What was your MSP and when did you start it?
With a background in corporate IT, I moved into running my own IT Support business in 2001. I was your typical one-man-band IT guy, crawling under desks and plugging in cables. Then, in 2004 I read about something called Managed Services. I realised I wanted to own a business, rather than own a job and started building the company.
Can you explain a little about the business?
My MSP focused on infrastructure support and consultancy to small and medium-sized businesses, primarily in the West Midlands, but with client’s across the UK.
We charged for services on a month-to-month basis, living and dying by the service we provided. This gave us a sales advantage over competitors.
I was also actively sharing my journey into Managed Services via my blog and speaking at IT user groups, which was an unusual step (at the time) and in which my competitors thought I was crazy to reveal my “trade secrets”.
When I exited the business, there were ten members of staff.
Were you always planning on an exit and what was the driver to exit?
I had no plans to exit the MSP business, but then a life event occurred that changed my attitude.
My Dad, George, passed away peacefully but unexpectedly at 82 years of age.
At Dad’s funeral, I realised that I actually felt a desire to help other MSPs rather than run an MSP business, and so before the close of 2011 I’d sold the business.
What was the main thing you learned about M&A going through the process?
A business is only worth what the buyer will pay.
If, as a business owner, you are required to be actively involved in the day-to-day operations of your MSP, then you need to work harder at extracting yourself.
I emptied my head of information about everything from admin, to client information, to technical processes — and this intellectual property (IP) became the thing that was valuable to the buyer of my business.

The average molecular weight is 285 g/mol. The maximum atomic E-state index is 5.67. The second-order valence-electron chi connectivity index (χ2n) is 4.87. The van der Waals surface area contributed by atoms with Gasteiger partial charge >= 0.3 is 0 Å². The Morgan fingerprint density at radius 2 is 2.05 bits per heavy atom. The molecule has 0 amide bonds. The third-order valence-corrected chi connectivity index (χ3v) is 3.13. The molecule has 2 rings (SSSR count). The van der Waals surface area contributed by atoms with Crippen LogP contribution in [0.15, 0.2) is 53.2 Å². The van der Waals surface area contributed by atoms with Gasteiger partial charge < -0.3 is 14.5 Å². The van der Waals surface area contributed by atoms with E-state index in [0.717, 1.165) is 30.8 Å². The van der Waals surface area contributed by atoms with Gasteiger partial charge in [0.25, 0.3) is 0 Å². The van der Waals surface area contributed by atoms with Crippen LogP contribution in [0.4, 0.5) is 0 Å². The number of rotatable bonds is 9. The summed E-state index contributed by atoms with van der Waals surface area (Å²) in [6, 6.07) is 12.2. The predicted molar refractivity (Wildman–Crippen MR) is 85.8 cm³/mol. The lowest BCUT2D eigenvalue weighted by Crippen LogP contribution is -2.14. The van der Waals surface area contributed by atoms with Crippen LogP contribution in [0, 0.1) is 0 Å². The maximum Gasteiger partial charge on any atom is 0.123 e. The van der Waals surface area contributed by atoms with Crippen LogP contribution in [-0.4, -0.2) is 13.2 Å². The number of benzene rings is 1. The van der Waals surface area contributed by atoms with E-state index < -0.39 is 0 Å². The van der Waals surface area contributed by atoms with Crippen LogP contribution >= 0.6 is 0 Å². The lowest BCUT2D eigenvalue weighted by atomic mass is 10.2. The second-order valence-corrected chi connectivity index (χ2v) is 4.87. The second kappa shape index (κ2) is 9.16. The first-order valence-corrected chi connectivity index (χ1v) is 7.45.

Knowing what you know today, what would you have done differently?
I would have taken more time off after selling the business.
Running an MSP business is a tough gig, and when I sold the business, I fully intended to relax and recover.
But, thanks to the awareness of my journey within the MSP space, I was quickly contacted by former competitors who asked me to do consultancy work with them.
While I enjoyed this work it meant I didn’t really take time to recover from my MSP business growth journey.
In short, I feel I should have taken significant time out to reward myself for my efforts.
Is there any advice or things to watch out for that you would like to share with fellow MSP / Business owners?
My top piece of business advice for MSP owners would be this — don’t try to do this alone.
I’ve been blessed to have some of the smartest, most successful people in the IT industry share freely of their time and experience with me.
This advice and guidance helped me to accelerate the growth of my MSP business.
I’d encourage any MSP business owner to seek out mentors, coaches and attend conferences, peer and user groups in the industry.
Running an MSP business can be a lonely task, so surround yourself with people who will help you keep going when times get tough.
Don’t try and do this alone!
What are you up to now and how can people find out more?
Ten plus years on from selling my IT business, I’m now an author, speaker, writer and advisor in the global Managed Services space.
In my book, The IT Business Owner’s Survival Guide, I’ve documented my journey with a view to helping other MSP owners to avoid the mistakes that I made.
I’ve published over 5000 articles on running an MSP business via my blog at www.tubblog.co.uk and in other MSP journals.
Plus, my Podcast, TubbTalk – The Podcast for IT Consultants — has become one of the most listened to shows in the MSP industry.
I’m very fortunate to love what I do and to continue to work within the Managed Services space. It’s a unique industry founded on collaboration, and I love it!
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